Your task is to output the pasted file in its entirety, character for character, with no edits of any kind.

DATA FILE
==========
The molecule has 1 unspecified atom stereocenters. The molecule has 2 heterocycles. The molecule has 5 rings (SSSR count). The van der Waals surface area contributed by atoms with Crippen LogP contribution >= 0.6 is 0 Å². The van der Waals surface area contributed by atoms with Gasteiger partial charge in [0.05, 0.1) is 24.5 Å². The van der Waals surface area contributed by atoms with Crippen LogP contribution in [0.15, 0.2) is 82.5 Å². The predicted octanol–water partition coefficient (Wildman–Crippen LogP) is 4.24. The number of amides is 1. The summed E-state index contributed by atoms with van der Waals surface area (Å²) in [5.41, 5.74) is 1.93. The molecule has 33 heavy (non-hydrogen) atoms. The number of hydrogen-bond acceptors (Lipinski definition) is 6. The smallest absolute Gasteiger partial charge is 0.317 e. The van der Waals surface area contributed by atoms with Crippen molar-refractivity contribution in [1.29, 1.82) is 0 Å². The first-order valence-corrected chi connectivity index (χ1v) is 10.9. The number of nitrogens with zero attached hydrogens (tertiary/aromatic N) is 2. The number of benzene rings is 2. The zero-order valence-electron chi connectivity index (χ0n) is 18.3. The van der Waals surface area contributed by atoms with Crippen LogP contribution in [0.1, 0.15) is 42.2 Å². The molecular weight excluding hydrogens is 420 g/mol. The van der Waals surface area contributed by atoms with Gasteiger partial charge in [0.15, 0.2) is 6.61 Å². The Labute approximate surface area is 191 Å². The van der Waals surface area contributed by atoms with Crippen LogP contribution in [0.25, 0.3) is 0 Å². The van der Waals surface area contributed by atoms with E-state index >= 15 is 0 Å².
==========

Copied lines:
The molecule has 1 unspecified atom stereocenters. The molecule has 2 heterocycles. The molecule has 5 rings (SSSR count). The van der Waals surface area contributed by atoms with Crippen LogP contribution >= 0.6 is 0 Å². The van der Waals surface area contributed by atoms with Gasteiger partial charge in [0.05, 0.1) is 24.5 Å². The van der Waals surface area contributed by atoms with Crippen LogP contribution in [0.15, 0.2) is 82.5 Å². The predicted octanol–water partition coefficient (Wildman–Crippen LogP) is 4.24. The number of amides is 1. The summed E-state index contributed by atoms with van der Waals surface area (Å²) in [5.41, 5.74) is 1.93. The molecule has 33 heavy (non-hydrogen) atoms. The number of hydrogen-bond acceptors (Lipinski definition) is 6. The smallest absolute Gasteiger partial charge is 0.317 e. The van der Waals surface area contributed by atoms with Crippen molar-refractivity contribution in [1.29, 1.82) is 0 Å². The first-order valence-corrected chi connectivity index (χ1v) is 10.9. The number of nitrogens with zero attached hydrogens (tertiary/aromatic N) is 2. The number of benzene rings is 2. The zero-order valence-electron chi connectivity index (χ0n) is 18.3. The van der Waals surface area contributed by atoms with Crippen LogP contribution in [0.1, 0.15) is 42.2 Å². The molecular weight excluding hydrogens is 420 g/mol. The van der Waals surface area contributed by atoms with Gasteiger partial charge in [0.15, 0.2) is 6.61 Å². The Labute approximate surface area is 191 Å². The van der Waals surface area contributed by atoms with Crippen LogP contribution in [0.25, 0.3) is 0 Å². The van der Waals surface area contributed by atoms with E-state index >= 15 is 0 Å².